Now as I had alluded to before it is all about your values. The reason that I say this is because, as Thomas points out, we could have had all the regulations that the brightest legislators could of ever conceived but it would not have delayed our Great Recession because regulations tell people what they can and can not do. Values tell us what we should do. With out buying into the values of sustainability, all of the people who made decisions that lead us to the current state of affairs would not have asked themselves what they should do but rather a how they could do what they wanted to do with out getting caught overtly transgressing the imposed regulations.

I could not help but draw some parallels between this messy situation and my own little slice of heaven. The demographic of my school is about 90% Low German Mexican Mennonite immigrants with a sprinkling of more "traditional" western Canadian kids. In our school we have tried modeling our values. We have tried enticing the our students. Some of us have even tried legislating crowd sourced regulations (aka classroom rules). Our kids do not share our values (granted, this is a blanket statement that has too many holes to keep me warm at night but I still believe that it holds enough water to be useful diagnostically). I believe that this may be the missing link. We can make all of the rules and regulations that we want but until they buy into our value system they will only have a situational relationship with us and try their best not to get caught overtly transgressing the imposed regulations.

Where does this leave us? Well, I'm lost. But I believe that this is an opportunity for us to find and define ourselves. The first thing that I think that we need to do as a community is to define for ourselves what our core values are. And I'm talking like our top four or five most relevant, significant, overarching values that encompass all of the seemingly silly things that we ask our little angels to do. From there we can move away from our class room regulations and move toward exemplars of how we uphold our shared community values. We can have a Star Value for each month with activities and more incentives and contests. We can make it a regular part of our classroom discourse. We need to overtly identify, advertise and promote these values so that our kids can finally see where we are coming from and why we expect the things of them that we do. My greatest hope is that this will help the next time that they are faced with a choice to ask themselves what they should do instead of what they can get out of the situation in the right here and right now.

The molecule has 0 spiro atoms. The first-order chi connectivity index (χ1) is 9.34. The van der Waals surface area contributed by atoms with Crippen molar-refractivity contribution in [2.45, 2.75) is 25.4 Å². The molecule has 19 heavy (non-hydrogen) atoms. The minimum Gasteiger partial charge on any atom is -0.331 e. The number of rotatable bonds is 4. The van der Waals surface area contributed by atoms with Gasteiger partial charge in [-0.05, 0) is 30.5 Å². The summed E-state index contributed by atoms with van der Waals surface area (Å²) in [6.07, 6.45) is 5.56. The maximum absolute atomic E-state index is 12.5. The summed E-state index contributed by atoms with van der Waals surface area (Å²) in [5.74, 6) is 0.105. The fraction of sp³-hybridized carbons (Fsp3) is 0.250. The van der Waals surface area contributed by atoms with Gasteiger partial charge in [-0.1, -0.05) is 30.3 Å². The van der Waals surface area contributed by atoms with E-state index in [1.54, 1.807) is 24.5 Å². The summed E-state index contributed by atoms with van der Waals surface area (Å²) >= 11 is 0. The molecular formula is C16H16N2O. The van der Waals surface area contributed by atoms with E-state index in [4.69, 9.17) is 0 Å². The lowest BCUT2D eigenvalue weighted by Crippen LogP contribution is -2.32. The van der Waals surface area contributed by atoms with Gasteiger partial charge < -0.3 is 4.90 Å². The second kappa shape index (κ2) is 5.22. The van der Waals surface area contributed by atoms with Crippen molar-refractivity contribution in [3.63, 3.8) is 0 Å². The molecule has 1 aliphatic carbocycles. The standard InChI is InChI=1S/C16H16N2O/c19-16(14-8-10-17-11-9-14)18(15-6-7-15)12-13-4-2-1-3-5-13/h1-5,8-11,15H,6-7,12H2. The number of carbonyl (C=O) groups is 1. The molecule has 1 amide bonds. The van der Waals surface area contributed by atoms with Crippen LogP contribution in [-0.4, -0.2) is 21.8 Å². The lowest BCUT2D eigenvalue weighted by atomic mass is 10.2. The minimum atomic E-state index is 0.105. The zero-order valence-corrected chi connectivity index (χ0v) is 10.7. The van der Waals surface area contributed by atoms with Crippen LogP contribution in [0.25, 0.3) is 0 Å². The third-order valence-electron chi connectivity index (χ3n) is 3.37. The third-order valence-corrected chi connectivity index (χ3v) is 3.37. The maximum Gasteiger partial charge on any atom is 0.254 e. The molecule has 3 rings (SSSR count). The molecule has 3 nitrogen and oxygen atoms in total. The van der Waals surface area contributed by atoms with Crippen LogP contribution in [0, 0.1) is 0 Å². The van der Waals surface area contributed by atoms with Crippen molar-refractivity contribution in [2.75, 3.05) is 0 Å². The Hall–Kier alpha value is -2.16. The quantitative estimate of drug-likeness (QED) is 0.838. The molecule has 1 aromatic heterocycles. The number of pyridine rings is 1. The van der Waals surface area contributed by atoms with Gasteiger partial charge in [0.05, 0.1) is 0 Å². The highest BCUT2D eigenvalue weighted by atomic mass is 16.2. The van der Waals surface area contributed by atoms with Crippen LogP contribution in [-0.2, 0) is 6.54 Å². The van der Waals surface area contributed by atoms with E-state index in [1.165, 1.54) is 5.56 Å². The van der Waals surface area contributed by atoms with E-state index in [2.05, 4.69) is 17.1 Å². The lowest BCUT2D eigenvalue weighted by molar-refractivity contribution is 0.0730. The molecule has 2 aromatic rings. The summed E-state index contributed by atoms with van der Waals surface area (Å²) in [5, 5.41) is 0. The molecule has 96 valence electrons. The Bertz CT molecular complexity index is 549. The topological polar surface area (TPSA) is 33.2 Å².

Sorry for yet another rant but I was inspired and I had to share it with you. You've probably already considered this stuff. Let me know what you think our values should be.

Sunday, June 27, 2010

A Bright Idea About my Mobile Pods.

I love pods. I always have. The problem is that I have an odd shaped space to work with making every inch of real estate obscenely valuable. I have two stacks of science benches replete with sinks which is a wonderful curse. Something that has been a pet peeve of mine is the way that my pods seem to spread out and migrate around my limited space. I think that I may have a solution. I intend to strap the desks together in their intended conformation. The down side of this is that it may diminish some to the spontaneity of forming impromptu groups. The up side is that we will not have to waste time straightening out desks so that people can get around the room about four times a day.

Friday, June 18, 2010

Daniel Pink on Motivation

I've been thinking a lot about motivation recently. What is motivation? If motivation were a currency, how could you acquire it? Does it come in different denominations like bills? Does it have different values based on where it comes from like dollars and euros? Are some people born rich with motivation while others have to earn it and other may have it given to them? I just don't know. But I have recently watched Dan Pink talk about the gap between what science knows about motivation and what business (and schools for that matter) does to motivate people.

In the past we have relied heavily on rewards and punishments to help us motivate people to do the things that we want and need them to do. Pink argues that this simplistic model only works when the behavior or action that we are trying to elicit is equally simplistic and mundane. Let me tell you, there are very few of these sorts of things that we need done at schools. Our biggest struggle is to get our kids to move past this simplest model and start to stretch themselves to be creative and independent (two things that rewards inhibit covertly). Pink suggests in his talk at TED that people need Autonomy, Mastery and Purpose in order to become truly activated and intrinsically motivated. I am totally down with all of that because in my hear I can sense the ring of truth in that. Now all I have to do is have figure out how we can shift our paradigms in schools to match up with this new model and set up the environment where these three guiding principals can be cultivated and then harvested. Now the search will begin to find out if there is anybody out there who can point me down the right path now that I know that there is a path.

Friday, June 4, 2010

A new science gem that I stubbled across.

I just wanted to drop a quick note about a super science resource site that I just found. If you are a new teacher like myself, there is nothing more bothersome than trying to create thoughtful, complete and effective rubrics. It's hard to know what you should be looking for when you really have no idea what you should be looking for. has reams of great science fair information including over 1 000 project ideas but the thing that interests me the most at the moment is their list of wonderful rubrics. Stop by and check it out.

Wednesday, June 2, 2010

The Power of Politeness